What is Adipotide?
Adipotide (a.k.a. FTPP or proapototic peptide) kills fat cells, plain and simple, by targeting the blood supply of those cells. Interestingly, adipotide is able to discern the blood vessels in fat cells from the blood vessels throughout the rest of the body and is therefore highly selective. Research in monkeys shows that adipotide not only causes weight loss, it actually boosts insulin sensitivity and offsets some of the effects of type 2 diabetes.
Molecular Formula: C152H252N44O42
Molecular Weight: 2611.41 g/mol
Tetradecyl Thioacetic Acid, otherwise known as TTA, is what is known as a PPAR-alpha activator. It is actually an omega-3 fatty acid, but has a sulfur group at the omega-3 position; because of this addition it cannot be burnt for energy and thus has no relevant caloric value to humans.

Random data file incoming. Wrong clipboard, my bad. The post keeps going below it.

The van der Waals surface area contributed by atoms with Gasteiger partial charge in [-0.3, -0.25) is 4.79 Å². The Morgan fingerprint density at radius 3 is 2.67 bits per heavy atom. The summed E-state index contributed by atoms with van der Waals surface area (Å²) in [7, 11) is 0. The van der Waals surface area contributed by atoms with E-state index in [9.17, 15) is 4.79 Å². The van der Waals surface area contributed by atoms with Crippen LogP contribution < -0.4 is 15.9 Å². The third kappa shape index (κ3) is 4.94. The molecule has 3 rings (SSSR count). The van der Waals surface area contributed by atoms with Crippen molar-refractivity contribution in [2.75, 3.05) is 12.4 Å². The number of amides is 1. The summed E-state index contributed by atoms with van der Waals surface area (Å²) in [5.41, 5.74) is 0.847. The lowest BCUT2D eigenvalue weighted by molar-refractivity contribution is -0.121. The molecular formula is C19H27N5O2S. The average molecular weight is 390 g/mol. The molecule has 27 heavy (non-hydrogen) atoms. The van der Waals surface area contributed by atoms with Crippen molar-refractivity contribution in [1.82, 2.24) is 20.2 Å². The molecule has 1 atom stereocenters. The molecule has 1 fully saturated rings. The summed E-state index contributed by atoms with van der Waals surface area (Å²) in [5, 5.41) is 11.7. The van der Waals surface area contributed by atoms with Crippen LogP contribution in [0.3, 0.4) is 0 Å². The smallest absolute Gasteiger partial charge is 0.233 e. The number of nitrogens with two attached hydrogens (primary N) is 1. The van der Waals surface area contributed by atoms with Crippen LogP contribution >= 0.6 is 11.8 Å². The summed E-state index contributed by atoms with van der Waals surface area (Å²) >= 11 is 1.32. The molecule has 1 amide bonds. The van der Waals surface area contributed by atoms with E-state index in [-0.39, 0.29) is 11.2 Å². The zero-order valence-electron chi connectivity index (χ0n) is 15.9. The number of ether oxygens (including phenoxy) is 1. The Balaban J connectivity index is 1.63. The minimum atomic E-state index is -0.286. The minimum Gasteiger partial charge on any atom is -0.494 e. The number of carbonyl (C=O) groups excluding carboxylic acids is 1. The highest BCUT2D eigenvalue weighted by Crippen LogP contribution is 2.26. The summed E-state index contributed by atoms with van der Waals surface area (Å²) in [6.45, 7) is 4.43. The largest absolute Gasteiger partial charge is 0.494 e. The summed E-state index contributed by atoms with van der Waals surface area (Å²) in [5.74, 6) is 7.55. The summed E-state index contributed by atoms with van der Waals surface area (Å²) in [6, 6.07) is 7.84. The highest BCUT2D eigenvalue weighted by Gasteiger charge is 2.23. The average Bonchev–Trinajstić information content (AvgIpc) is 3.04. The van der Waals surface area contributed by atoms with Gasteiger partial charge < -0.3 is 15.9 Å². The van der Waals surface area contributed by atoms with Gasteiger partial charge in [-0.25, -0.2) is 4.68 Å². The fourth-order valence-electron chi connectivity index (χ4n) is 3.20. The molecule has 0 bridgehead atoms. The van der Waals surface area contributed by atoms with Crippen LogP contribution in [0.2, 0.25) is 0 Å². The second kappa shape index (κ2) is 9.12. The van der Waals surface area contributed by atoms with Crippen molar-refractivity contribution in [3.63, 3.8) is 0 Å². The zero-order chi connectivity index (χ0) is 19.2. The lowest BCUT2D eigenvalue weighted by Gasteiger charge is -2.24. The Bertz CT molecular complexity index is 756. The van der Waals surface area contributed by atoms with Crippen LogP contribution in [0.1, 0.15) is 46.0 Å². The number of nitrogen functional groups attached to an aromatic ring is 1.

PPARa activation can be seen as protecting the body from excess fats (similar to PPARy activation). PPARa tends to clear fats from the blood into muscle or liver cells, and encourage them to be burnt for energy in these locations (by comparison, PPARy makes new fat cells for fats to reside in which minimizes their potential toxicity).
The clearing of fat from the blood causes a drop in lipoproteins and a lowering of LDL cholesterol, and the burning of fats causes either fat burning or reduced fat gain. TTA can also decrease blood pressure and exert an anti-oxidant effect, the four mechanisms making it a cardioprotective compound.